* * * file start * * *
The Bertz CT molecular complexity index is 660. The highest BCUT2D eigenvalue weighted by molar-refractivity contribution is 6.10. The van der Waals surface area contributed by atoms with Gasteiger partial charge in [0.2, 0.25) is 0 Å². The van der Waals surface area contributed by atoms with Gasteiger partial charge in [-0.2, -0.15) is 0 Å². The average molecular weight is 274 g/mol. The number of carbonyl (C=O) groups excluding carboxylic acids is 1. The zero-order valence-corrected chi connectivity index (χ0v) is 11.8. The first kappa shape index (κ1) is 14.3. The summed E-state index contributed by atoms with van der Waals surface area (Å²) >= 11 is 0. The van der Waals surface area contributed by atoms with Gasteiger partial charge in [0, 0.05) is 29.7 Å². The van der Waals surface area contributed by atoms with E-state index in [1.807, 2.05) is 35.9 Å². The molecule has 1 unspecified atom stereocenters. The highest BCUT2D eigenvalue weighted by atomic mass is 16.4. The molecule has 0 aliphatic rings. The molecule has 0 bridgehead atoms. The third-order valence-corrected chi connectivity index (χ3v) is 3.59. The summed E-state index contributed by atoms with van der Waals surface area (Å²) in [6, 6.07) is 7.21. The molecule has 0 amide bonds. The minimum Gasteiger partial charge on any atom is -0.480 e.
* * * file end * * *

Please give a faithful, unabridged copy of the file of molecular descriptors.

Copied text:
The Bertz CT molecular complexity index is 660. The highest BCUT2D eigenvalue weighted by molar-refractivity contribution is 6.10. The van der Waals surface area contributed by atoms with Gasteiger partial charge in [0.2, 0.25) is 0 Å². The van der Waals surface area contributed by atoms with Gasteiger partial charge in [-0.2, -0.15) is 0 Å². The average molecular weight is 274 g/mol. The number of carbonyl (C=O) groups excluding carboxylic acids is 1. The zero-order valence-corrected chi connectivity index (χ0v) is 11.8. The first kappa shape index (κ1) is 14.3. The summed E-state index contributed by atoms with van der Waals surface area (Å²) >= 11 is 0. The van der Waals surface area contributed by atoms with Gasteiger partial charge in [0, 0.05) is 29.7 Å². The van der Waals surface area contributed by atoms with E-state index in [1.807, 2.05) is 35.9 Å². The molecule has 1 unspecified atom stereocenters. The highest BCUT2D eigenvalue weighted by atomic mass is 16.4. The molecule has 0 aliphatic rings. The molecule has 0 bridgehead atoms. The third-order valence-corrected chi connectivity index (χ3v) is 3.59. The summed E-state index contributed by atoms with van der Waals surface area (Å²) in [6, 6.07) is 7.21. The molecule has 0 amide bonds. The minimum Gasteiger partial charge on any atom is -0.480 e.